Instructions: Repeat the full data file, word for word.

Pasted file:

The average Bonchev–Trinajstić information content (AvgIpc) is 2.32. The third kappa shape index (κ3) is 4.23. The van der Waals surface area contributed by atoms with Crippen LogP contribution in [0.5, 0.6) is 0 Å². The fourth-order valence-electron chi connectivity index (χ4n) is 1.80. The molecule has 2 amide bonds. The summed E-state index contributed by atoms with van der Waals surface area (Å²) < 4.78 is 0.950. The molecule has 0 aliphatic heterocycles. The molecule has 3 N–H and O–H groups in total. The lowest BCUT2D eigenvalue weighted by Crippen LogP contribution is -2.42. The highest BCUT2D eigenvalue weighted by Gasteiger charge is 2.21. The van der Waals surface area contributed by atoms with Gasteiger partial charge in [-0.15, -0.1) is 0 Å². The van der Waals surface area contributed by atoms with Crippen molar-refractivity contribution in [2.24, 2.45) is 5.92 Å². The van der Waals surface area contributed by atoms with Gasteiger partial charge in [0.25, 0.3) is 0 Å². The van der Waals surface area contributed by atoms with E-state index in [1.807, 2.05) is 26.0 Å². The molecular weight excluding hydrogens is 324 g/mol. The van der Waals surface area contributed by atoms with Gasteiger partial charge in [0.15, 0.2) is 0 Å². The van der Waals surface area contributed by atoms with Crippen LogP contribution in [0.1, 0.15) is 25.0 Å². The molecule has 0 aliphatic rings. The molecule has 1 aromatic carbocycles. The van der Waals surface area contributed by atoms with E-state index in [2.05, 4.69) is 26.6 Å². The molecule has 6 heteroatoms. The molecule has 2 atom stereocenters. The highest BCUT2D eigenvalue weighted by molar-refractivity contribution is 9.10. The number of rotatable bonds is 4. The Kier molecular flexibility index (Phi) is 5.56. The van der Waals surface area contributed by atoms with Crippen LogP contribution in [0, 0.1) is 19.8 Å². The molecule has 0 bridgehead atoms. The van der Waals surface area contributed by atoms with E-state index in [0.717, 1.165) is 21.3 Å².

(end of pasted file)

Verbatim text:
The average Bonchev–Trinajstić information content (AvgIpc) is 2.32. The third kappa shape index (κ3) is 4.23. The van der Waals surface area contributed by atoms with Crippen LogP contribution in [0.5, 0.6) is 0 Å². The fourth-order valence-electron chi connectivity index (χ4n) is 1.80. The molecule has 2 amide bonds. The summed E-state index contributed by atoms with van der Waals surface area (Å²) < 4.78 is 0.950. The molecule has 0 aliphatic heterocycles. The molecule has 3 N–H and O–H groups in total. The lowest BCUT2D eigenvalue weighted by Crippen LogP contribution is -2.42. The highest BCUT2D eigenvalue weighted by Gasteiger charge is 2.21. The van der Waals surface area contributed by atoms with Gasteiger partial charge in [-0.15, -0.1) is 0 Å². The van der Waals surface area contributed by atoms with Crippen molar-refractivity contribution in [2.24, 2.45) is 5.92 Å². The van der Waals surface area contributed by atoms with Gasteiger partial charge in [0.25, 0.3) is 0 Å². The van der Waals surface area contributed by atoms with E-state index in [1.807, 2.05) is 26.0 Å². The molecular weight excluding hydrogens is 324 g/mol. The van der Waals surface area contributed by atoms with Gasteiger partial charge in [0.15, 0.2) is 0 Å². The van der Waals surface area contributed by atoms with Crippen LogP contribution in [0.1, 0.15) is 25.0 Å². The molecule has 0 aliphatic rings. The molecule has 1 aromatic carbocycles. The van der Waals surface area contributed by atoms with E-state index in [2.05, 4.69) is 26.6 Å². The molecule has 6 heteroatoms. The molecule has 2 atom stereocenters. The highest BCUT2D eigenvalue weighted by molar-refractivity contribution is 9.10. The number of rotatable bonds is 4. The Kier molecular flexibility index (Phi) is 5.56. The van der Waals surface area contributed by atoms with Crippen LogP contribution in [0, 0.1) is 19.8 Å². The molecule has 0 bridgehead atoms. The van der Waals surface area contributed by atoms with E-state index in [0.717, 1.165) is 21.3 Å².